Plot: Huck Doyle, a professional golfer, dreads the possibility of having to return to his law career. Then he gets a phone call from a friend who claims he’s being framed for murder. In accepting his pal’s request to look into things, Huck doesn’t anticipate taking a deep dive into the murky world of the sex industry and killers for hire, where nothing is what it seems.
Author’s inspiration: “I knew if I could weave the things I appreciate most—mystery, beautiful women, fast cars, tough men and golf—into a compelling, believable, fast-paced narrative with a knockout resolution, it would be a book I’d enjoy as much as those I’ve read by favorites like Nelson DeMille, Patricia Cornwell, Gregory McDonald and Dick Francis.”
Clues to success: According to executive editor Pete Wolverton, “There are two factors that are generating in-house buzz for Don’s debut. First off, this is not just another golf mystery; Don has woven a thread of golf into a vicious crime thriller. Secondly, he’s an award-winning TV journalist—currently a news anchor for WCBS-TV—and his industry connections will give us a fantastic platform for getting media coverage.”
Body count: 5.
Hollywood pitch: Chinatown meets The Tin Cup.
In Tongues of the Dead
by Brad Kelln
(ECW Press, Apr.)
First printing: 5,000
Plot: The Beinecke Rare Book and Manuscript Library holds an ancient document no one has been able to decipher. When the Vatican learns of an autistic boy who can read the pages of the text, they dispatch agents to protect the secrets of the Bible of the Nephilim at all cost.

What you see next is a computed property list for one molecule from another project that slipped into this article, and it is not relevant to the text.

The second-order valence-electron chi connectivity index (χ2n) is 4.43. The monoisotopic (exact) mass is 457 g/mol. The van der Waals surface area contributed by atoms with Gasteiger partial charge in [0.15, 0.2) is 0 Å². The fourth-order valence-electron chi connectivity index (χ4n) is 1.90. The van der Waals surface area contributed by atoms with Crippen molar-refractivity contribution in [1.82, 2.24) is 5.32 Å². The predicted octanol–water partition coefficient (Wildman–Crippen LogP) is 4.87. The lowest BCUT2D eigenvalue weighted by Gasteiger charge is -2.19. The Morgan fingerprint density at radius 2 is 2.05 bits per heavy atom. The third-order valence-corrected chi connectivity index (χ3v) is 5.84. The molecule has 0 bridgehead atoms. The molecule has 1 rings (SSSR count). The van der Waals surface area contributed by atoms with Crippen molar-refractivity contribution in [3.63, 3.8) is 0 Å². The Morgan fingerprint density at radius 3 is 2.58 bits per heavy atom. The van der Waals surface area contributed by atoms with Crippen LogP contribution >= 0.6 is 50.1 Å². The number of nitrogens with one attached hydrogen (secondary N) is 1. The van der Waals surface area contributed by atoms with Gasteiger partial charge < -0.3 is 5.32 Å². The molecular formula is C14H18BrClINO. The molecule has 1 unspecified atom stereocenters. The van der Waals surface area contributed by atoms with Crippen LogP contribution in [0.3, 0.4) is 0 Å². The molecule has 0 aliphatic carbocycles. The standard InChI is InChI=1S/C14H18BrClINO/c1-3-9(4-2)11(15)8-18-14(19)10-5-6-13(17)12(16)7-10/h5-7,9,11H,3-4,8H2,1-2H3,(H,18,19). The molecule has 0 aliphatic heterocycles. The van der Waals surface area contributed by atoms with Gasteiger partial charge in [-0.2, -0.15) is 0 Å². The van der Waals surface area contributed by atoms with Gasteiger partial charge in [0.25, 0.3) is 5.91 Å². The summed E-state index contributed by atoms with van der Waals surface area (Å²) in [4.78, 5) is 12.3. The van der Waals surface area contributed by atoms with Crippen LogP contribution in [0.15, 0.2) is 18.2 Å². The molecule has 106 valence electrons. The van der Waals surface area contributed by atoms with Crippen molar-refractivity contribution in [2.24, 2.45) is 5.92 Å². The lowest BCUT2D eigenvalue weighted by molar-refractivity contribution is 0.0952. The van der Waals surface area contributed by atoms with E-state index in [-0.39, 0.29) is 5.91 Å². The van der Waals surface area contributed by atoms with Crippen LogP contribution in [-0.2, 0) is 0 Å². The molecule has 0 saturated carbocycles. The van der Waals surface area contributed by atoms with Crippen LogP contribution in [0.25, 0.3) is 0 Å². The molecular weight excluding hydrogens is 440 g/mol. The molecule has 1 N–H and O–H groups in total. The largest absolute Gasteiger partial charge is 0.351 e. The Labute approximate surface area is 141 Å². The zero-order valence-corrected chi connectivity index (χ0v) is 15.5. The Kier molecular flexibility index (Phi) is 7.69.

Author’s inspiration: “I read an article in Scientific American about one of the world’s great literary mysteries—the Voynich Manuscript, a 500-year-old book that not even modern cryptology can decipher. It was a thriller waiting to be written. So I married this idea to an interesting side story from the Bible about angels having relations with women, threw in a couple of psychologists and a mysterious boy with autism.”
Clues to success: “It’s an old-fashioned page-turner—a riveting story that mixes fact with fiction,” says publisher Jack David. “I see a lot of unsolicited manuscripts; this one had me hooked by page 40. I handed it to one of our editors; he got hooked, too. Since then the IPG reps got hooked, and we sold Greek and German [rights] based on the unedited manuscript.”
Body count: 8.
Hollywood pitch: The Da Vinci Code meets Mercury Rising.